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No-One Believes My Mother Is a Narcissist: The Narcissistic Façade
By: Beth McHugh 2015
This title could easily apply to Father/Daughter/Son/ Husband/Wife. Narcissistic Personality Disorder (NPD) shows no gender bias, but the way in which the narcissist presents to the outside world varies greatly. To be diagnosed with NPD a person must display the required characteristics as per the DSM-V. However there are degrees of narcissism within the disorder itself, and some sufferers show strong traits at all times, e.g. the office “sociopath” or the sadistic narcissist.
Some narcissists are quite good at hiding some of their traits from the casual observer. Hence a child of a narcissist can live a life dominated by watching, observing and pleasing their narcissistic parent and monitoring mood changes so as to modify the resultant effect on themselves, while the neighbour next door has no idea of the presence of narcissistic tendencies. Neither do the local shopkeepers, other relatives, churchgoers or casual acquaintances because they do not interact with the narcissist under a variety of circumstances, so that abnormal behaviour may be unobserved. This phenomenon I refer to as “the narcissistic façade.”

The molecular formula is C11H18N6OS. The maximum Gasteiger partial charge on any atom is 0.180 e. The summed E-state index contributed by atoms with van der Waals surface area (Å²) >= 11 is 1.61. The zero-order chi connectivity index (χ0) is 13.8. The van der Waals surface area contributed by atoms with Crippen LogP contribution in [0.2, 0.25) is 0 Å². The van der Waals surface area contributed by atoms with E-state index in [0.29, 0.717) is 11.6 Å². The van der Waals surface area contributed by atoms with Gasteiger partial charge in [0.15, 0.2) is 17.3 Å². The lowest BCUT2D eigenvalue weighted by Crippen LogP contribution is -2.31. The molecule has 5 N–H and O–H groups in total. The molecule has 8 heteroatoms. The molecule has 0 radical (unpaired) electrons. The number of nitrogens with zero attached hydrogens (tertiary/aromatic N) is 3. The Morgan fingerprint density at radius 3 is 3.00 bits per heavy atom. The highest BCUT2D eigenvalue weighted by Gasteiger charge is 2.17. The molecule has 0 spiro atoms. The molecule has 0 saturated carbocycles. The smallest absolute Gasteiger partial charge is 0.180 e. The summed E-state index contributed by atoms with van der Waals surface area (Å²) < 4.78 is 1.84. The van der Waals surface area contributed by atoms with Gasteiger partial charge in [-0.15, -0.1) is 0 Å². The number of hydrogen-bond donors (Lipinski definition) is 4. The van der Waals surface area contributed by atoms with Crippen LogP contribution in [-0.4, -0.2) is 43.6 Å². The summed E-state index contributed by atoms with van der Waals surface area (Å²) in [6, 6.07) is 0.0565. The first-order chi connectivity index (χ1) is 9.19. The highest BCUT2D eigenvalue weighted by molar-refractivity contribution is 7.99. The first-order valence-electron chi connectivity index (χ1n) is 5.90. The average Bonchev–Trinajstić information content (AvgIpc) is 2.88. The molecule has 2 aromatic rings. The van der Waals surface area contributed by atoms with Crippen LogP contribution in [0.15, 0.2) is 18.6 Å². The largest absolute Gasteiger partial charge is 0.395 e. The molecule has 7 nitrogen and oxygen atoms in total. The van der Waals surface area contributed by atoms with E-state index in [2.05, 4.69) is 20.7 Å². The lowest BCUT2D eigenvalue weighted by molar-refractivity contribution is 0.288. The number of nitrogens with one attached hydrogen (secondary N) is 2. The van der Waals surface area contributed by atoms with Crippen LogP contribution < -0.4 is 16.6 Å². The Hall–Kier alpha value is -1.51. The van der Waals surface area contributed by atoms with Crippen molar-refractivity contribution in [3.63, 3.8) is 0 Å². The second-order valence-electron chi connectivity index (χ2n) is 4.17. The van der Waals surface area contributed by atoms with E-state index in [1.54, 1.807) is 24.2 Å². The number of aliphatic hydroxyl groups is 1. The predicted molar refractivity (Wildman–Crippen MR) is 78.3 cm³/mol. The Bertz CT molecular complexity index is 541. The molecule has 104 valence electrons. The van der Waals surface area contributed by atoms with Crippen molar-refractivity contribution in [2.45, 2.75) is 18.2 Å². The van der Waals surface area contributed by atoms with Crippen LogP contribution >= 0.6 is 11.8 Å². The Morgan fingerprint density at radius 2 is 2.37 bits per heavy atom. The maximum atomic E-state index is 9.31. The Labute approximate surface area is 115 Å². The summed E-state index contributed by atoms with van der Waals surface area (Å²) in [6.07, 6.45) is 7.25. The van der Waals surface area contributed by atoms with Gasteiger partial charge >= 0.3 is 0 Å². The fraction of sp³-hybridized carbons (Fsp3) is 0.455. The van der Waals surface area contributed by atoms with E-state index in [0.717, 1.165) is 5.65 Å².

Cassie’s mother, Gloria, is a volunteer at the local children’s hospital and is also heavily involved with the local church and school. She regularly reads to children struggling with literacy skills at the school, and also participates with the organisation of flowers and food for events such as funerals at her local church. Once a week she volunteers at the children’s hospital and is often involved in fund-raisers to help with better facilities at the hospital.
On the surface, Gloria looks like a godsend. Under many conditions, she is seemingly able to “control” her narcissism. However, this “control” is a façade. The reason why Gloria does all of the community work that she does is not due to her desire to help others – it is all about her need to look good to others and to look good to herself. In performing these duties, Gloria successfully convinces others that she is a “wonderful” person – “warm” and “loving”. Hence Gloria gets a lot of praise from the public with whom she interacts. She has even appeared in her local paper on many occasions for the good work she has done. However, in Gloria’s case, she has done this for Gloria.